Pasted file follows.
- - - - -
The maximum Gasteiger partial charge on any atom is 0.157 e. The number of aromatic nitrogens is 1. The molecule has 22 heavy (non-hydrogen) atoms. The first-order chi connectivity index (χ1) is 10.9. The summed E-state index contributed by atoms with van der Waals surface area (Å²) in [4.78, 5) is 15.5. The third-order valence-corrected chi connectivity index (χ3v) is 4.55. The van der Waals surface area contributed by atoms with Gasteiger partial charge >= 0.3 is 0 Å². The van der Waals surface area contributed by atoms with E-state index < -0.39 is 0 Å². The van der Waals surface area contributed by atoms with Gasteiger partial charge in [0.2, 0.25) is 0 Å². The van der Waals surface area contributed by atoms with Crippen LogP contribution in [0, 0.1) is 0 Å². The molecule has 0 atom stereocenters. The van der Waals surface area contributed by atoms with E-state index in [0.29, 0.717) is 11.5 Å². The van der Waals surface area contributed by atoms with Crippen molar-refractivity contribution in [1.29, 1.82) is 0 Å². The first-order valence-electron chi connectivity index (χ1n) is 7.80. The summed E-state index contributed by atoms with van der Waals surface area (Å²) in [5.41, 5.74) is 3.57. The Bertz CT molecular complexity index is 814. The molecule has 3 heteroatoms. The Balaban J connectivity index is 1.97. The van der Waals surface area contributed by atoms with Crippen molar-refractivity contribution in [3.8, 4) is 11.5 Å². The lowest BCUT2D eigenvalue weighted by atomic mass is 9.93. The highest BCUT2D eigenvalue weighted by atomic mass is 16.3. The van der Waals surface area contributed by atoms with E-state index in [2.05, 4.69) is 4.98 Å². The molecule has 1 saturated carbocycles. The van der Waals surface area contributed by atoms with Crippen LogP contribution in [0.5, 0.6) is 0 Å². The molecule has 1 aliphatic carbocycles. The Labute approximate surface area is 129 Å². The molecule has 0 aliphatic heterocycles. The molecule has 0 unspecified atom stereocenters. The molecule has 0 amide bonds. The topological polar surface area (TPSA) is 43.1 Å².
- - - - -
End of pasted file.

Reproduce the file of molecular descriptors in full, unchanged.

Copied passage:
The maximum Gasteiger partial charge on any atom is 0.157 e. The number of aromatic nitrogens is 1. The molecule has 22 heavy (non-hydrogen) atoms. The first-order chi connectivity index (χ1) is 10.9. The summed E-state index contributed by atoms with van der Waals surface area (Å²) in [4.78, 5) is 15.5. The third-order valence-corrected chi connectivity index (χ3v) is 4.55. The van der Waals surface area contributed by atoms with Gasteiger partial charge >= 0.3 is 0 Å². The van der Waals surface area contributed by atoms with E-state index < -0.39 is 0 Å². The van der Waals surface area contributed by atoms with Gasteiger partial charge in [0.2, 0.25) is 0 Å². The van der Waals surface area contributed by atoms with Crippen LogP contribution in [0, 0.1) is 0 Å². The molecule has 0 atom stereocenters. The van der Waals surface area contributed by atoms with E-state index in [0.29, 0.717) is 11.5 Å². The van der Waals surface area contributed by atoms with Crippen molar-refractivity contribution in [1.29, 1.82) is 0 Å². The first-order valence-electron chi connectivity index (χ1n) is 7.80. The summed E-state index contributed by atoms with van der Waals surface area (Å²) in [5.41, 5.74) is 3.57. The Bertz CT molecular complexity index is 814. The molecule has 3 heteroatoms. The Balaban J connectivity index is 1.97. The van der Waals surface area contributed by atoms with Crippen molar-refractivity contribution in [3.8, 4) is 11.5 Å². The lowest BCUT2D eigenvalue weighted by atomic mass is 9.93. The highest BCUT2D eigenvalue weighted by atomic mass is 16.3. The van der Waals surface area contributed by atoms with E-state index in [2.05, 4.69) is 4.98 Å². The molecule has 1 saturated carbocycles. The van der Waals surface area contributed by atoms with Crippen LogP contribution in [0.5, 0.6) is 0 Å². The molecule has 1 aliphatic carbocycles. The Labute approximate surface area is 129 Å². The molecule has 0 aliphatic heterocycles. The molecule has 0 unspecified atom stereocenters. The molecule has 0 amide bonds. The topological polar surface area (TPSA) is 43.1 Å².